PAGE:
In a group of 23 (or more) randomly chosen people, the probability is more than 50% that some pair of them will have the same birthday.
To talk little is natural;
High winds do not last all morning.
Heavy rain does not last all day.
Proof positive that Lao’s wanderings never got him as far as Manchester in the windy, wet north west of England.
This week, I am going to favour Ms Leguin’s translation. Largely because it is more urbane and less spiritual and that’s just how I’m feeling this morning. Bear with me while I quote:
The people who work with Tao
are Tao people,
they belong to the Way.
People who work with power
belong to power.
What are we being told? Well, it’s pretty clear, I think. We are being told that people’s actions really define them. How do we know if someone’s a taoist? The clue is in how they lead their lives. If they act as a taoist, then they are taoists and further the ends of tao. Now I see this almost as serendipitous. I have been spouting off at Critical Mass and MarxistElf (in a most un taolike fashion) about dogme and critical dogme. This chapter of the TTC seems to address just those points which have recently been made.
People who work with power/belong to power. Notice the choice of words there. The relationship isn’t equal. If you work with the power structures, you become their possession. When you serve a greater interest, you are not equals. How many teachers are working with power? When an individual, as has recently been mentioned on Critical Mass, decides to do a listening on Barbie, are they working with power? When we tell ourselves and others that our job is only to teach language (this language that is often seen as a prerequisite to progress) and is not a political job are we working with power? I think we are. And , as such, we belong to power and are serving its interests. That is, we are the dominated party and we are serving the interests of those forces in our society that maintain this unequal power relationship. Bloody marvellous!
People who work with loss
belong to what’s lost.
An interesting argument that also speaks to me (at least) about teaching. Many teachers (he wrote rather unscientifically) address the deficiencies of their students. By focussing on what their students can’t do, the TTC tells us that these teachers belong to what is lost. The exhortation would seem to be to look at what people can do and/or do do! Why? Because when we see the world as it is (not as how it isn’t), we are able to plot our own path, our own Way.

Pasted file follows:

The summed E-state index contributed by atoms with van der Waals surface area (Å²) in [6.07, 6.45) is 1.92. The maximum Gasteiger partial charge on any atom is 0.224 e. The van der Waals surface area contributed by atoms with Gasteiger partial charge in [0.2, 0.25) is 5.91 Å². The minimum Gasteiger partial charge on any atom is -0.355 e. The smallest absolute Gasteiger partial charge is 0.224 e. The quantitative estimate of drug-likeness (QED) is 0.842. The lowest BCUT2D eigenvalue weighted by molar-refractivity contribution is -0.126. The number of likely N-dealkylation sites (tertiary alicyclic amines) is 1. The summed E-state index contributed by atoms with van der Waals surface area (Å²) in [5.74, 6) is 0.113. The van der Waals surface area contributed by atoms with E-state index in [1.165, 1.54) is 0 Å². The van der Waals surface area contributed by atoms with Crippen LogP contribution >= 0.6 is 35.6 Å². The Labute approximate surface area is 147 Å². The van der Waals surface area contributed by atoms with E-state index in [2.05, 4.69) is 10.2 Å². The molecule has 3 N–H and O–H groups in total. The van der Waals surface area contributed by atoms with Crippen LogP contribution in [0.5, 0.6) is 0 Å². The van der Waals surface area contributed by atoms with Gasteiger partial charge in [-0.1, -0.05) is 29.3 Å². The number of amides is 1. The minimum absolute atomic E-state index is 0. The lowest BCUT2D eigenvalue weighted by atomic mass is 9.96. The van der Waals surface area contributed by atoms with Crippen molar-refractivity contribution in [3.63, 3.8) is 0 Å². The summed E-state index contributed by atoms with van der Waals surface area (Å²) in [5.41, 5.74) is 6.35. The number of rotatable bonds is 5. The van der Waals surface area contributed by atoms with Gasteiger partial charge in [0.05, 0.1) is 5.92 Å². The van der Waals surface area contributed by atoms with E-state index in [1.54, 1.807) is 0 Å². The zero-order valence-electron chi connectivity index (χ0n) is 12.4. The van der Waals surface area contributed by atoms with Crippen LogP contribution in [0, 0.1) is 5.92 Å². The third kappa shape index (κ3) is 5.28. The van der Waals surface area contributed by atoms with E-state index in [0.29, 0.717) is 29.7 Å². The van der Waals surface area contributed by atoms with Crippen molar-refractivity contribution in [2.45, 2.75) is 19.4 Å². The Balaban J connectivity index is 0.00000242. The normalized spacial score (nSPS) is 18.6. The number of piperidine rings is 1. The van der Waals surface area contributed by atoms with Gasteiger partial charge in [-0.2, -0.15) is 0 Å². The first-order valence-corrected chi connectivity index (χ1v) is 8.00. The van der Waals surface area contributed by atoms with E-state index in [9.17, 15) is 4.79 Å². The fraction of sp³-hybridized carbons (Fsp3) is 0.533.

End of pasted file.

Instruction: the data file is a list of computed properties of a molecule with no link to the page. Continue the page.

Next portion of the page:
In short, Lao Tse is telling us to be critical. Look for the real purpose in what we are doing and what others do to us. The listening on Barbie – is it only there to help students learn how to talk about the role of women’s aspirations in the modern industrialised world? Is it really “a listening”? What is a “listening”? Is it an activity that helps people to develop their “listening skills”? How does the coursebook do that? Should the coursebook be doing that? Or should the coursebook just give people the resources they need to teach the skills themselves? If it’s up to the teacher, how does one teach listening? Can one teach listening? If one can, is the listening about Barbie going to be the best of all possible resources? How useful can a pre-recorded bit of speech be? Are listening skills honed by listening to disembodied voices over which they have no control or are they honed by interacting with live interlocutors? I could go on and on and on and on and on, but LT reminds me “If heaven and earth don’t go on and on/certainly people don’t need to“.
To conclude: LT wraps up Section 23 by telling us, “He [sic] who does not trust enough/Will not be trusted.” Originally, I had interpreted this as telling the teacher to trust in the capacity of the students to learn; rather than putting all their faith in a syllabus, a curriculum, a scheme of work, a lesson plan, a coursebook, I saw this little couplet as saying, “Screw that! Trust in whatever the learner brings to you as being all that they need in order to learn.” Now I’m not so sure.
Now I like the idea that Lao is advising us not to trust too much. And if we go about life without trusting (that is questioning the motivation of everyone and everything), we in turn will not be trusted (that is, will be questioned about our motivation too). Now that, brothers and sisters, would be the kind of world that I think could be fun to live in.